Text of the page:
FBI Director William S. Sessions denied yesterday that the bureau "mounted a massive surveillance campaign against American citizens opposed to the administration's Central American policy," but he acknowledged that the probe of a liberal group "was not properly directed" in all instances.
Speaking to reporters at FBI headquarters three months after becoming director, Sessions offered the bureau's first detailed explanation of documents released last week by the Center for Constitutional Rights, a New York lawyers' group.
The documents, obtained under the Freedom of Information Act, showed that the Federal Bureau of Investigation had extensively investigated the Committee in Solidarity with the People of El Salvador (CISPES).
During their investigation, agents photographed protesters at peace rallies and recorded their license-plate numbers; investigated nuns, unions members and college students, and checked up on church forums and Knights of Columbus dinners, according to the documents.
Although Sessions said the complete file "would provide a much clearer picture of our actions," the heavily edited documents portray agents reporting and sometimes commenting on political matters.
"In his writings, you can see a mind totally sold to the Marxist- Leninist philosophy," the Dallas office said about an Episcopal priest, adding that his program on Central American affairs featured " 'Liberation Theology,' anti-American rhetoric and a complete distorted view of the role of the United States in world affairs."
Sessions said the probe was prompted by tips that key CISPES members "were involved in covertly furnishing funds and material to a foreign terrorist organization," the FMLN, a leftist opposition group in El Salvador.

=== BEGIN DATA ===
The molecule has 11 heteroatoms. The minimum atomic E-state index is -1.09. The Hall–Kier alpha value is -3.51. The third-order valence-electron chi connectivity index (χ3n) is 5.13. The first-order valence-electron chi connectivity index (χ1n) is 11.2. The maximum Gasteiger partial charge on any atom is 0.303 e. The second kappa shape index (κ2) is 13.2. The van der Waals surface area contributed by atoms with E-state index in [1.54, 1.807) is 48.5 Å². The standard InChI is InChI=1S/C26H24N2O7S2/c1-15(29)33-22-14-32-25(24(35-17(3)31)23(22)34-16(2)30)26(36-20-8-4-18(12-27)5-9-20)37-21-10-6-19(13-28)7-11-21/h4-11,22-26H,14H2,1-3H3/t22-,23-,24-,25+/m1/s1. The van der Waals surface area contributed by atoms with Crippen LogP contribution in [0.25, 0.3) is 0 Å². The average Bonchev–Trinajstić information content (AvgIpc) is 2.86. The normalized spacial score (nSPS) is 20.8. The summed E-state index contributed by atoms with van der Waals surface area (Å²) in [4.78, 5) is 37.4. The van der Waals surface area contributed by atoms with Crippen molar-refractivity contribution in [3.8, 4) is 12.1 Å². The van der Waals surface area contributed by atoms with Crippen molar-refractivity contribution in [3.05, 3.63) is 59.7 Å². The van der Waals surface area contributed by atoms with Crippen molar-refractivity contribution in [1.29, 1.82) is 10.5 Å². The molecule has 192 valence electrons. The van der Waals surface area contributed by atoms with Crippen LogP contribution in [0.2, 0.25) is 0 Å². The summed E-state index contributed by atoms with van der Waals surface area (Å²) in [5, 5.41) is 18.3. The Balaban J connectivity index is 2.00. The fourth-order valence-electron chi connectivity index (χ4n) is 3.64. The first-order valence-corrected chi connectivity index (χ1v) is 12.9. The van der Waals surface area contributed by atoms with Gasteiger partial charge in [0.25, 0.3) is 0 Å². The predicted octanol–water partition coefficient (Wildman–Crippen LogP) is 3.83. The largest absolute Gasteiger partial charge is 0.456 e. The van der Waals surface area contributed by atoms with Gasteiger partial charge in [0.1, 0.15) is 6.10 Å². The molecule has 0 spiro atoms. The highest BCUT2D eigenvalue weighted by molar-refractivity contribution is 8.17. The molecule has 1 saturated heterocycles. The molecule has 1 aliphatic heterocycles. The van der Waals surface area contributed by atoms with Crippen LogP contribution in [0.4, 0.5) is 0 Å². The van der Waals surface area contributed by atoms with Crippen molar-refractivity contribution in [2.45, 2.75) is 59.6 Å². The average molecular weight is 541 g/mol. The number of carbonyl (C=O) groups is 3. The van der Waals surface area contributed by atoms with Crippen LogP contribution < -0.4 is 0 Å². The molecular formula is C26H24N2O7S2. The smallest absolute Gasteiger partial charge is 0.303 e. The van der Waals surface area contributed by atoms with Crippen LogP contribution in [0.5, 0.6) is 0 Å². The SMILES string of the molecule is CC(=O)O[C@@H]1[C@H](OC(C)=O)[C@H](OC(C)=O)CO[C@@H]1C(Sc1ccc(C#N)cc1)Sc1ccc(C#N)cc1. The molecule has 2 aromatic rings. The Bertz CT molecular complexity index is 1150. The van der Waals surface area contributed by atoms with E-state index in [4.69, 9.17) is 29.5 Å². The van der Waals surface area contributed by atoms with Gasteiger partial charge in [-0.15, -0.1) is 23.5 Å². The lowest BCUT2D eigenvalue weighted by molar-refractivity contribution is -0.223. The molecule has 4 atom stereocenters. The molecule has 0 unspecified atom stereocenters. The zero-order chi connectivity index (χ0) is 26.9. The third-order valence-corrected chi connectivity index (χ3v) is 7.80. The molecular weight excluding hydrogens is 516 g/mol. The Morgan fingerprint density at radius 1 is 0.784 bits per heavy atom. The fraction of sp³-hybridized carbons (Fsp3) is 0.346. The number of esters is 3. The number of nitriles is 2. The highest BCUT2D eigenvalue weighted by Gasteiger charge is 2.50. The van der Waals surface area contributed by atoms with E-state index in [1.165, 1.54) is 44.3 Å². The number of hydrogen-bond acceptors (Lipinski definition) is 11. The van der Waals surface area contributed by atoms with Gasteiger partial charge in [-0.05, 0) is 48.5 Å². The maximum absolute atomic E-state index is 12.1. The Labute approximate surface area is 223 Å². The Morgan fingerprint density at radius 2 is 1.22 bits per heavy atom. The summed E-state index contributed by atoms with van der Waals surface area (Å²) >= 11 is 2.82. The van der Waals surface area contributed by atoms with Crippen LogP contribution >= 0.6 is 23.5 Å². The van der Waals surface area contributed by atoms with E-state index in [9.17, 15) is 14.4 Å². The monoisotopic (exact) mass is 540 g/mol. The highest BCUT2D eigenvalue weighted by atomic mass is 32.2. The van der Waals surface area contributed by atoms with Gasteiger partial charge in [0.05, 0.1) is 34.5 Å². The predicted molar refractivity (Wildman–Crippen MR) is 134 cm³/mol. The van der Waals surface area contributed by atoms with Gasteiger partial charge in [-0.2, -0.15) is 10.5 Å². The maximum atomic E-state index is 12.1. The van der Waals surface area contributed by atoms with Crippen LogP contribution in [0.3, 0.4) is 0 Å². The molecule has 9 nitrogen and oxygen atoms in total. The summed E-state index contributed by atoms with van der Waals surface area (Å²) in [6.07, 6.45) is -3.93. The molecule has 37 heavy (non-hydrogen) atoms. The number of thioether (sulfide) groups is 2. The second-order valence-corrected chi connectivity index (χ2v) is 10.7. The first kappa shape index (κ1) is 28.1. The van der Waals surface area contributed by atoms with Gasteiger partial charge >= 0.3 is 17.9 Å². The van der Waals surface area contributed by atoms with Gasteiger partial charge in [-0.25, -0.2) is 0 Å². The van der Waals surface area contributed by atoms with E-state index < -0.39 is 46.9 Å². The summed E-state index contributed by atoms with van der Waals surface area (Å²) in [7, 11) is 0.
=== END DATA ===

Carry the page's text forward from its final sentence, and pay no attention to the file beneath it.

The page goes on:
He said FBI agents conducted only "limited investigation" of other groups "to round out or develop information on the scope of activities and influence of CISPES."
Sessions, who is conducting an internal review of the investigation at the request of President Reagan and Attorney General Edwin Meese III, testified yesterday at a closed meeting of the Senate Select Committee on Intelligence.
Chairman David L. Boren (D-Okla.) said the panel had asked for "all unedited documents relating to the investigation of domestic groups" and had told Sessions "the seriousness with which it views allegations of inappropriate activity" in such surveillance.
Sen. Bill Bradley (D-N.J.) said after the meeting that he had told Sessions, "The FBI lost all credibility in the 1970s, and it is losing credibility again as a result of these reports in the press, which, if true, are utterly outrageous, unacceptable and reprehensible."
The FBI probe, which occurred under Sessions' predecessor, William H. Webster, was closed in June 1985 when the Justice Department concluded "that CISPES was involved in political activities involving First Amendment rights and not international terrorism," Sessions said.
Sessions said field agents had been "explicitly instructed . . . that the investigation must not interfere with the exercise of First Amendment rights of those CISPES members who politically opposed U.S. policy in Central America."